Pubdate: Fri, 04 Aug 2000
Source: San Jose Mercury News (CA)
Copyright: 2000 San Jose Mercury News
Contact:  750 Ridder Park Drive, San Jose, CA 95190
Fax: (408) 271-3792
Author: Jesse Katz, Los Angeles Times


Drug-money Graft In Texas Border Area Didn't Disappear After Bribery Conviction

STARR COUNTY, Texas -- There's an old sheriff in town.

Twenty-one months after going to prison on a federal bribery conviction, 
Eugenio "Gene" Falcon Jr. returned to the impoverished borderlands he once 
ruled. He locked himself behind the wrought-iron gates of his ranch house a 
month ago, ignoring the speculation swirling around his next move.

"When I see him, I think I'll still call him Sheriff Falcon," said Beda 
"Bea" Baxter, a 78-year-old community matriarch, ordering another beer at 
Chucho's cantina rather than venture out in the 102-degree afternoon.

For 17 years, Falcon was Starr County's most popular politician. Dusty, 
clannish and remote, Starr County has been called a smuggler's paradise, a 
snake pit of corruption and "Texas' Little Colombia."

But the county, located in the state's southernmost tip, also is a bastion 
of Old World pride and nobility, still 97 percent Latino. Surnames can be 
traced to the Spanish explorers who claimed this land 2 1/2 centuries ago, 
their cowboy traditions and familial alliances still shaping life here.

Despite the war on drugs declared in Washington, Starr County's 86 miles of 
international riverfront are seen here as terminally porous. Falcon tried 
to keep peace with the drug traffickers. To survive, politically and 
physically, he had to coexist with the lawless, to accept that a ribbon of 
water was no match for supply and demand.

"If you were to look in every person's closet, I would say that 98 percent 
of the public would have skeletons," Falcon, a ninth-generation Starr 
County descendant, told the Los Angeles Times in a lengthy profile last 
year. "We all fall short. None of us is pure."

But to journalists who came in, and to the federal agents, Falcon looked 
dirty. Falcon never made more than $38,000 a year as sheriff, but he lived 
on a 10-acre spread once owned by the county's most notorious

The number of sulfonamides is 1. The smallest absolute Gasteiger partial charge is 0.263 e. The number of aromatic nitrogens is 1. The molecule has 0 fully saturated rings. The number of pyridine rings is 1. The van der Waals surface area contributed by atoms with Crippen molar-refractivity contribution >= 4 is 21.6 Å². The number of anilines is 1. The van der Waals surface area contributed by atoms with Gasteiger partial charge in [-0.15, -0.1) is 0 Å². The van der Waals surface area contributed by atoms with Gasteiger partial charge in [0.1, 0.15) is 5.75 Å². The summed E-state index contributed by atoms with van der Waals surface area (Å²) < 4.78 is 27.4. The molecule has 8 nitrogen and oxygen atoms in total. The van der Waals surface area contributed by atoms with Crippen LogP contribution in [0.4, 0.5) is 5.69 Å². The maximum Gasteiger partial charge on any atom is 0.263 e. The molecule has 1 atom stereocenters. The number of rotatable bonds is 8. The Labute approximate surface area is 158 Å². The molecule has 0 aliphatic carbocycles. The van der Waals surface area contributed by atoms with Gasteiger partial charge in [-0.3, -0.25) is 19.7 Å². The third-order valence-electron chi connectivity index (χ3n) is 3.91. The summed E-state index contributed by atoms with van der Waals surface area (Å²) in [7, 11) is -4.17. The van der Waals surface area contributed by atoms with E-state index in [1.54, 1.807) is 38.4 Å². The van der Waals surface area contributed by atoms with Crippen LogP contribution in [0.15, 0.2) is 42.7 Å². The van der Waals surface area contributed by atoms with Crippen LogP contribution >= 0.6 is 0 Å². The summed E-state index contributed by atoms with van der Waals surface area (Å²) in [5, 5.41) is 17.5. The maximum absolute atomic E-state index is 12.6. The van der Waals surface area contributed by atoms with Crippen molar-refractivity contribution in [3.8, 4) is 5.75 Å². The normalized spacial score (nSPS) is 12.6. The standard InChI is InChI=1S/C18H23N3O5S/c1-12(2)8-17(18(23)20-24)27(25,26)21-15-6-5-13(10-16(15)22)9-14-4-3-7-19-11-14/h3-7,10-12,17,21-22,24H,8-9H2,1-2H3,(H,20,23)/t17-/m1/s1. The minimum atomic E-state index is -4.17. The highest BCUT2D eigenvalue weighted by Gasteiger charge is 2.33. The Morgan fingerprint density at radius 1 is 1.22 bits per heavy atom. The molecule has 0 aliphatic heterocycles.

"narcotraficante." And so, in 1997, the FBI set a trap.

Falcon thought he was meeting with the proprietor of Linda's Bail Bonds, 
Homero Arturo Longoria, who recently had opened an office in Starr County. 
Longoria, however, was working for the federal government as an informant. 
In exchange for referring inmates to Longoria, Falcon accepted a total of 

Caught on tape, he pleaded guilty and was sentenced to two years in prison.

"It was like a play, produced by the government, and everybody knew their 
role," said Jerry Lozano, the former city administrator of Rio Grande City, 
the county seat. "Gene was the antihero, a good man from a good family who 
gave in to his weaknesses."

It would be hard to argue that Starr County has become a better, safer or 
more prosperous place during Falcon's absence.

The palm trees along the highway still end when the road enters Starr 
County. The unpaved "colonias" still flood in the winter, and melon pickers 
still risk their lives under the triple-digit summer sky. The unemployment 
has dropped slightly but still hovers over 25 percent. Per-capita income 
has inched up, but is nevertheless just $8,225.

And drugs? On March 25, a car chase here led officers to a 7,264-pound 
stash of marijuana. On May 18, U.S. Border Patrol agents came across 1,037 
pounds bundled near the river. On June 15, spotting a truck speeding away 
from the waterfront, agents seized a 1,188-pound load.

"The problem in Starr County was never Gene Falcon," Lozano said. "It was a 
bigger disease -- called poverty."
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